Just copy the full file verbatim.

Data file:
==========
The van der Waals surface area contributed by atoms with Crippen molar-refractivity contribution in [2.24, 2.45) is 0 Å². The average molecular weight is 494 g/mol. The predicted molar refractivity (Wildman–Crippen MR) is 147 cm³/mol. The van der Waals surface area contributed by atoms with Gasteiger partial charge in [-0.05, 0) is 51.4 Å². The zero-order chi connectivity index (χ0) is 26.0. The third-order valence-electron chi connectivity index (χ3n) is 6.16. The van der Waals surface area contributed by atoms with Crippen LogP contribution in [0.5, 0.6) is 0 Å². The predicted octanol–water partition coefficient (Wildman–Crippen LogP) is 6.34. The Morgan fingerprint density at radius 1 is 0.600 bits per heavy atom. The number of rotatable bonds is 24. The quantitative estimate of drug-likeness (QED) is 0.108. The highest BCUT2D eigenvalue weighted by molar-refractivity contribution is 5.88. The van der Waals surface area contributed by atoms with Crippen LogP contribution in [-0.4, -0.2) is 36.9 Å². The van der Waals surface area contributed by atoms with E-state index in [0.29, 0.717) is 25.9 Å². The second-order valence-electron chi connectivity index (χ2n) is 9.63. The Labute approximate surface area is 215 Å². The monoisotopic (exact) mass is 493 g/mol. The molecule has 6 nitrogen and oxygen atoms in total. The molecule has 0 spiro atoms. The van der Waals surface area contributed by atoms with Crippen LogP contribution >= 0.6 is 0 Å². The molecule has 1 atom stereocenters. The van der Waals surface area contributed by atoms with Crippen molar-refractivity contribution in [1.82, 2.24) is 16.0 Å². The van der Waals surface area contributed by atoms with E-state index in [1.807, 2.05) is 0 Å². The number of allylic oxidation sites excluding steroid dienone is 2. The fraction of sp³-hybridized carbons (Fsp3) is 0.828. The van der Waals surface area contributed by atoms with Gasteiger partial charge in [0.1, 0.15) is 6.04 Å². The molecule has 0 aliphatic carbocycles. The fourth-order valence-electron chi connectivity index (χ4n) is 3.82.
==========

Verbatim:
The van der Waals surface area contributed by atoms with Crippen molar-refractivity contribution in [2.24, 2.45) is 0 Å². The average molecular weight is 494 g/mol. The predicted molar refractivity (Wildman–Crippen MR) is 147 cm³/mol. The van der Waals surface area contributed by atoms with Gasteiger partial charge in [-0.05, 0) is 51.4 Å². The zero-order chi connectivity index (χ0) is 26.0. The third-order valence-electron chi connectivity index (χ3n) is 6.16. The van der Waals surface area contributed by atoms with Crippen LogP contribution in [0.5, 0.6) is 0 Å². The predicted octanol–water partition coefficient (Wildman–Crippen LogP) is 6.34. The Morgan fingerprint density at radius 1 is 0.600 bits per heavy atom. The number of rotatable bonds is 24. The quantitative estimate of drug-likeness (QED) is 0.108. The highest BCUT2D eigenvalue weighted by molar-refractivity contribution is 5.88. The van der Waals surface area contributed by atoms with Crippen LogP contribution in [-0.4, -0.2) is 36.9 Å². The van der Waals surface area contributed by atoms with E-state index in [0.29, 0.717) is 25.9 Å². The second-order valence-electron chi connectivity index (χ2n) is 9.63. The Labute approximate surface area is 215 Å². The monoisotopic (exact) mass is 493 g/mol. The molecule has 6 nitrogen and oxygen atoms in total. The molecule has 0 spiro atoms. The van der Waals surface area contributed by atoms with Crippen LogP contribution >= 0.6 is 0 Å². The molecule has 1 atom stereocenters. The van der Waals surface area contributed by atoms with Crippen molar-refractivity contribution in [1.82, 2.24) is 16.0 Å². The van der Waals surface area contributed by atoms with E-state index in [1.807, 2.05) is 0 Å². The number of allylic oxidation sites excluding steroid dienone is 2. The fraction of sp³-hybridized carbons (Fsp3) is 0.828. The van der Waals surface area contributed by atoms with Gasteiger partial charge in [0.1, 0.15) is 6.04 Å². The molecule has 0 aliphatic carbocycles. The fourth-order valence-electron chi connectivity index (χ4n) is 3.82.